I don't have a lot on those men and generations. Just what you can glean from the scant records in county courthouses and from tombstones. I don't know that any were prominent cititzens or that they ever achieved much in the way of worldly possessions, but from Johann on, they took care of their families and served their country. I do know that they were amazing people. I knew my great-grandfather Click who passed away after my son was born. I was in the Army by then and the last time I saw him he told me he was proud that I was in the Army serving the country and how lucky we were that old Johann Click decided to leave Ulm.
On Father's Day, I have to agree with him.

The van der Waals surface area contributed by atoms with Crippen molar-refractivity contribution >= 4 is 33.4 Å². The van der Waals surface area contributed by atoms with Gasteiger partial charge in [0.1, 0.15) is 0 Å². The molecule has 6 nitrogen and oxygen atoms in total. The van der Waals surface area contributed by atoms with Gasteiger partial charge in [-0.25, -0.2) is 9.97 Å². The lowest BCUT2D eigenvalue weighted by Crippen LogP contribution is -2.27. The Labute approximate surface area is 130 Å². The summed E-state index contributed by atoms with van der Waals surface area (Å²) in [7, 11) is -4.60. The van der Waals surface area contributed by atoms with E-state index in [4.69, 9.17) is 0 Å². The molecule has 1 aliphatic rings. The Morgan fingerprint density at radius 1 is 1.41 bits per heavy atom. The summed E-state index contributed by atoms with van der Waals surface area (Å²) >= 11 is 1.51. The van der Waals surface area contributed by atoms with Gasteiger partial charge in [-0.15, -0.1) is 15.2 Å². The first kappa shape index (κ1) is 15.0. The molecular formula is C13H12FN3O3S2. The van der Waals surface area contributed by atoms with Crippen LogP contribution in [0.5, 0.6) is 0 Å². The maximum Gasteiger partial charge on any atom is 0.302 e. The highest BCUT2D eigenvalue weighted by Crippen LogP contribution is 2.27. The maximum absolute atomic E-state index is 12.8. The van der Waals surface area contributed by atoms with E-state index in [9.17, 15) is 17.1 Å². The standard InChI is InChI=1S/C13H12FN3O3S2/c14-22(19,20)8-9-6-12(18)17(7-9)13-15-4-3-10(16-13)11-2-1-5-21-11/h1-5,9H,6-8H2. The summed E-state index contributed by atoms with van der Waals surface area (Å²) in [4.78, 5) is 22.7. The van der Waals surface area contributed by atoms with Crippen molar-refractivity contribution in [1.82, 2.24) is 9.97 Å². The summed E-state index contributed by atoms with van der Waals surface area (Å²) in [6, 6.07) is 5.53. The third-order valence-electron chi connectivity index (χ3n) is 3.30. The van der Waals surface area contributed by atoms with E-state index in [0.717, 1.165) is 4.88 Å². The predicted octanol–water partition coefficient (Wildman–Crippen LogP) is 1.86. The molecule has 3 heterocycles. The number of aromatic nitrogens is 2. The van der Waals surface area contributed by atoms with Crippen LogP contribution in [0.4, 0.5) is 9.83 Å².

Wednesday, June 11, 2003
In the 1970's, I was stationed in New Jersey at a small Army post that had no medical or dental facilities. When we needed medical care, we had to go to Ft. Monmouth which was about 80 miles away all on Interstate 80 and the Jersey Turnpike. Since we had to furnish our own transportation, the Army paid us the standard mileage rate. As it work out, we were paid from the travel account of the Army Project Management Office where we worked. The Project Manager was a frugal sort and asked us to try to schedule multiple appointments whenever we had to go to the Doctor. My friend John and I needed to go the Doctor, me to the Dentist and John for an eye check so being good little soldiers, we scheduled our appointments for the same day so we could go in one car.